Brandon Halverson, G, Sault Ste. Marie (OHL)
Drafted by the New York Rangers
2rd round (59th overall), 2014

The deepest position pool for the Rangers is goaltending. Brandon Halverson is one of them, a talented, athletic puck stopper who might be the future heir for New York’s crease when Henrik Lundqvist retires. Last season he looked solid as the full-time starter for Sault Ste. Marie. However, Halverson has had a tough start in 2015-16 with the Greyhounds. The Michigan native has lost 11 of his 20 starts, six of eight coming in November alone. He finished the month with a 3.49 goals against average and .879 save percentage. Sault Ste. Marie has not had a great start overall, but Halverson’s struggles has taken away a consistent building block to try to build a run. Fortunately, the Greyhounds seem to be turning the corner in December as the team and Halverson won four of their first five games. He still does not look like his normal self, but there is some improvement in his performance.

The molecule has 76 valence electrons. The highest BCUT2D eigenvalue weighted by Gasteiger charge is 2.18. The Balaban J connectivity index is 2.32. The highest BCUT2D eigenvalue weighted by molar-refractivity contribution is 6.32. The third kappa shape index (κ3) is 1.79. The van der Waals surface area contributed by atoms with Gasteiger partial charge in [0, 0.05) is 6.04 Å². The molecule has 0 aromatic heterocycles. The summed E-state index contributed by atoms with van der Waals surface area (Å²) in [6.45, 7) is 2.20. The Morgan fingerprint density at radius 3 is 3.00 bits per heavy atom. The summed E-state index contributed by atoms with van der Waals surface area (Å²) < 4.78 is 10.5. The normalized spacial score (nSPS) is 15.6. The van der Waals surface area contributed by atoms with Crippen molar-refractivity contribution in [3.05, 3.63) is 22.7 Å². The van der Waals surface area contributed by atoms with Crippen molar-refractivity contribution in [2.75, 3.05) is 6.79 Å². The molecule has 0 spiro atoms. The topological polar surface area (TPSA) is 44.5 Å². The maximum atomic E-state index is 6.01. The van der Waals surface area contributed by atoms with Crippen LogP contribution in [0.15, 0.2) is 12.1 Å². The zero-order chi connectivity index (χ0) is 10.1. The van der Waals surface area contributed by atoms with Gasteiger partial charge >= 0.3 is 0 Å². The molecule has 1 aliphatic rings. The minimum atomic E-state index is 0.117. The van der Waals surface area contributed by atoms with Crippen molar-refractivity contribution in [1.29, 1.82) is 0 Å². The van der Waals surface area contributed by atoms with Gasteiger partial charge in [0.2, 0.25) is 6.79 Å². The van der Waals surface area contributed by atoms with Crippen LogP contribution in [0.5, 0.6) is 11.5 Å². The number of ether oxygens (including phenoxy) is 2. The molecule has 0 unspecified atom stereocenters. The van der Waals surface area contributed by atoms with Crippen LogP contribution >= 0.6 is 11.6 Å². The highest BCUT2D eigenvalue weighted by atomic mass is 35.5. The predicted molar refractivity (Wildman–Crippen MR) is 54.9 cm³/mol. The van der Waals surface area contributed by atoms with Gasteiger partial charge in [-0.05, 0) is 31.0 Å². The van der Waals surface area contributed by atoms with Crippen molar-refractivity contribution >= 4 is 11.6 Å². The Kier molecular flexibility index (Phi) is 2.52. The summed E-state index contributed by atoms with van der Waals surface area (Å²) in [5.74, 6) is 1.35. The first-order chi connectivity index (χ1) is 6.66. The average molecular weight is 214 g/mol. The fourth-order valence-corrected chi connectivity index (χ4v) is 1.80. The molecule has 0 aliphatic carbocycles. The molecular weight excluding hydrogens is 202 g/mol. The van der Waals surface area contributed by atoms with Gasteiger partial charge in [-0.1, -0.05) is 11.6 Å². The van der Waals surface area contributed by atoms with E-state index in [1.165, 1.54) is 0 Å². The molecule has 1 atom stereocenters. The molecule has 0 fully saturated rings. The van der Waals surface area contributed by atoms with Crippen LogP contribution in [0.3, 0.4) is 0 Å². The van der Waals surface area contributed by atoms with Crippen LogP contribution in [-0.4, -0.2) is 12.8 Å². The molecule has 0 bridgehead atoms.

Graham Knott, C/LW, Niagara IceDogs (OHL)
Drafted by the Chicago Blackhawks
2nd round (54th overall), 2015

The Etobicoke, Ontario native was coming off a solid 25-goal season with Niagara in 2014-15, but has yet to come close to replicating that in 2015-16. He has just three goals on the year thus far in 28 games, and has scored just once dating back to October 24th. He is currently on pace for around six goals on the season. There has yet to be a lot of cohesion in the IceDogs forward group, and Knott has skated with many different forwards, including centering Brendan Perlini. It may just be a matter of time before the big power forward can find the net with more regularity. Niagara’s talented forward group have underachieved for the most part in a weak Eastern Conference of the OHL.


Taylor Cammarata, C, University of Minnesota (Big Ten)
Drafted by the New York Islanders
3rd round (76th overall), 2013